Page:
“We looked at quarries in Tivoli and Forte dei Marmi,” he said of the Italian trip. “We had a lot to pick from. We looked at fabrication capabilities. Out of the trip, we came away with three stones - all being travertine. They varied from a light color to a relatively darker color. They all had good even veining.”
According to Schmalz, UCLA administrators were very involved with the selection process. “They wanted to make sure that they got what they wanted,” he said. “Each quarry supplied eight panels - measuring 3 feet, 5 ½ inches x 3 feet, 5 1/5 inches x 1 â… inches thick - as samples. UCLA built full-sized mock-ups for each of the three stones on the campus. These mock-up panels defined the acceptable range criteria.”
The architect explained that when the project went out to bid, the bidders had to provide costs for all three stones, with one stone being the base bid and the other two being bid as mandatory alternates. “The bidders had to actually come out to the campus and look at the range of samples on the mock-ups,” he said. “They had to be held to that. It was competitive bidding. As long as the low bid for all three stones fell within budget, UCLA could pick any of those alternatives. They were all within the budget, so the hospital was able to pick the stone they wanted.”
Monitoring the processThe Ambra Light travertine that was selected was quarried and fabricated by Mariotti Carlo & Figli S.p.A. in Tivoli, Italy. The stone comes from the same region as the stone that was used for the Coliseum, the Trevi Fountain and the colonnade of St. Peter’s Basilica.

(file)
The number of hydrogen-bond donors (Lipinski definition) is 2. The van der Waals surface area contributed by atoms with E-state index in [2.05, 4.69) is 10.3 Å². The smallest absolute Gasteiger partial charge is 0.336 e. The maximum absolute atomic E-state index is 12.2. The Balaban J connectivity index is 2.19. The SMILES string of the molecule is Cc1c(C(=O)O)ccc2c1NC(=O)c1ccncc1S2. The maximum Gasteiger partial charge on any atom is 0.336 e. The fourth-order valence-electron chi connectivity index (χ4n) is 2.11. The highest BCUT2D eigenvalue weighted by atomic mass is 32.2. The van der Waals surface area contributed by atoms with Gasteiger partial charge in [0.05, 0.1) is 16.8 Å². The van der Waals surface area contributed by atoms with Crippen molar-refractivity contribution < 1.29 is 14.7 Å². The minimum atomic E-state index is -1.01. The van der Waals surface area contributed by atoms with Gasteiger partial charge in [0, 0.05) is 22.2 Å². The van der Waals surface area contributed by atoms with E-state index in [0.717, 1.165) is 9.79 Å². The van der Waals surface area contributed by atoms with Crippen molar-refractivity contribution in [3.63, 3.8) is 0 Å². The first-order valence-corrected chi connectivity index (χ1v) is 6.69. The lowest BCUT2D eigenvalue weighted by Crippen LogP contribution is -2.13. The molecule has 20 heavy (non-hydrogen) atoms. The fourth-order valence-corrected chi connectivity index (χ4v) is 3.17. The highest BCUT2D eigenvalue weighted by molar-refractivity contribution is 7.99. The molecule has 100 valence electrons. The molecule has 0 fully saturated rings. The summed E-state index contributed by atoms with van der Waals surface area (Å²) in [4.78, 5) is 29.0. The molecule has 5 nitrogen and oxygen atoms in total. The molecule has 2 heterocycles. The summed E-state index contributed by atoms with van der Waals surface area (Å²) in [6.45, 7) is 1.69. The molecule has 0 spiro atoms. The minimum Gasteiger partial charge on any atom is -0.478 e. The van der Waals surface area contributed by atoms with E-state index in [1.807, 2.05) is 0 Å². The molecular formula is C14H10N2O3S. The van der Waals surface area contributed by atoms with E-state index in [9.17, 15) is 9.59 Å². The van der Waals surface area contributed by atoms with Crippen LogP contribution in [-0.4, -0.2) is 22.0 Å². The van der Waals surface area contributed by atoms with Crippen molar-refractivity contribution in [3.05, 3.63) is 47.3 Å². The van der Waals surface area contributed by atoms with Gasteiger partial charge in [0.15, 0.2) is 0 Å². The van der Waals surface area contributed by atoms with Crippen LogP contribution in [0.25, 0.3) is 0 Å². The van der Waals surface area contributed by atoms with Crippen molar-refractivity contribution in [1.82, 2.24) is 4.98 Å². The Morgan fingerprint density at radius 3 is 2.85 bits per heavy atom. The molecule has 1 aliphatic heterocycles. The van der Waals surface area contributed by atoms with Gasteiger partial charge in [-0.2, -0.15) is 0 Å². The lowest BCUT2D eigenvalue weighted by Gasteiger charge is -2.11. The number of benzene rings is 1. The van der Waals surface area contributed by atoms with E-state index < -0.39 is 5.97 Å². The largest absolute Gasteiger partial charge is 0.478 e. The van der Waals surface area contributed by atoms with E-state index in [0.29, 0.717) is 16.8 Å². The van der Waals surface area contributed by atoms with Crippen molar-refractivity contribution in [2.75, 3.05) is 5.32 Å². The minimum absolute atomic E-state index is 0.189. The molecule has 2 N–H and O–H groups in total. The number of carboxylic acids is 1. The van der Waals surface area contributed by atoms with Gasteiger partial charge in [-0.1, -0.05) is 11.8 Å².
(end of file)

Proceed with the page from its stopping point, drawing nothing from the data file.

According to the architects, the stone was presented to UCLA at cost by Carlo Mariotti, who at the time, was an owner of Mariotti Carlo & Figli, and a former patient of the UCLA Medical Center. He had undergone treatment for bone cancer. Although Mariotti died in 2004 and was unable to see the hospital project to completion, his legacy lives on with his family-owned business.
“The interesting part of this story is that given the cost constraints - as you know, it is very rare for a hospital to be clad in any type of stone - the search began with Marc [Heinlein] looking at affordable stones for us,” said Steve Achilles. “We couldn’t just go down to a local stone dealer or get stone online [for this project]. We needed someone like Marc who knows our office. We have been working together for 30 years.”
Achilles explained that Ambra Light travertine is considered to be a lower-grade travertine, which enabled them to get such large quantities of the material at an affordable price. “The quarry was not being used at the time, but it wasn’t closed,” said the architect. “The travertine has a lot of cool gray veining in it, but it became immediately apparent that within six months in the California sun, the cool gray veining would bleach out. So, we went forward with that stone.”
Additionally, the rain screen wall included very deep reveals between each panel, which were 2 inches wide x 2 inches deep. “This puts a visual interruption between the panels,” explained Achilles. “With this kind of reveal design and shadow line, we could get away with a lot of variation.”
Because of the extensive amount of travertine that was needed for the job, twice during the process the quarrier notified the design team that the stone was going to fall out of the specified range. “As the visual nature of the stone started to evolve, [Mariotti] realized that the stone would fall out of range,” said Achilles. “I went over twice to open up the range for us. They were careful enough, though, to let us know before they ran out, so there was never a delay.”